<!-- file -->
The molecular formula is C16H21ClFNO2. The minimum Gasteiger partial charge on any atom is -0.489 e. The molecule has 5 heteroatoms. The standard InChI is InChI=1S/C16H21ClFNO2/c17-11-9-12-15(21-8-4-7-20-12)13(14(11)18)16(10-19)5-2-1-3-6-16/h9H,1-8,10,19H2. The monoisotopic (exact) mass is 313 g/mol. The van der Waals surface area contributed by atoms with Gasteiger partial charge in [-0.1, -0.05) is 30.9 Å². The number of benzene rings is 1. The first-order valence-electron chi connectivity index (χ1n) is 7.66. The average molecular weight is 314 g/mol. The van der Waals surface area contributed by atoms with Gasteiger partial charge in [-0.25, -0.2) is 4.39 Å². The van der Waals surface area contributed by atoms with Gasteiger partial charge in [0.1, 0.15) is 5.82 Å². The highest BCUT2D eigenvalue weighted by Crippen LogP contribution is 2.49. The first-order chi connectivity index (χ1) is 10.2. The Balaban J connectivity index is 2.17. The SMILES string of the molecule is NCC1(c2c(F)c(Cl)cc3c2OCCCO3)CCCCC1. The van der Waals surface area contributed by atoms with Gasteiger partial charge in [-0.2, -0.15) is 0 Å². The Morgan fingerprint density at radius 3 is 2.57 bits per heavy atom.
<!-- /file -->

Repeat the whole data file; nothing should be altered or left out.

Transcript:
The molecular formula is C16H21ClFNO2. The minimum Gasteiger partial charge on any atom is -0.489 e. The molecule has 5 heteroatoms. The standard InChI is InChI=1S/C16H21ClFNO2/c17-11-9-12-15(21-8-4-7-20-12)13(14(11)18)16(10-19)5-2-1-3-6-16/h9H,1-8,10,19H2. The monoisotopic (exact) mass is 313 g/mol. The van der Waals surface area contributed by atoms with Gasteiger partial charge in [-0.1, -0.05) is 30.9 Å². The number of benzene rings is 1. The first-order valence-electron chi connectivity index (χ1n) is 7.66. The average molecular weight is 314 g/mol. The van der Waals surface area contributed by atoms with Gasteiger partial charge in [-0.25, -0.2) is 4.39 Å². The van der Waals surface area contributed by atoms with Gasteiger partial charge in [0.1, 0.15) is 5.82 Å². The highest BCUT2D eigenvalue weighted by Crippen LogP contribution is 2.49. The first-order chi connectivity index (χ1) is 10.2. The Balaban J connectivity index is 2.17. The SMILES string of the molecule is NCC1(c2c(F)c(Cl)cc3c2OCCCO3)CCCCC1. The van der Waals surface area contributed by atoms with Gasteiger partial charge in [-0.2, -0.15) is 0 Å². The Morgan fingerprint density at radius 3 is 2.57 bits per heavy atom.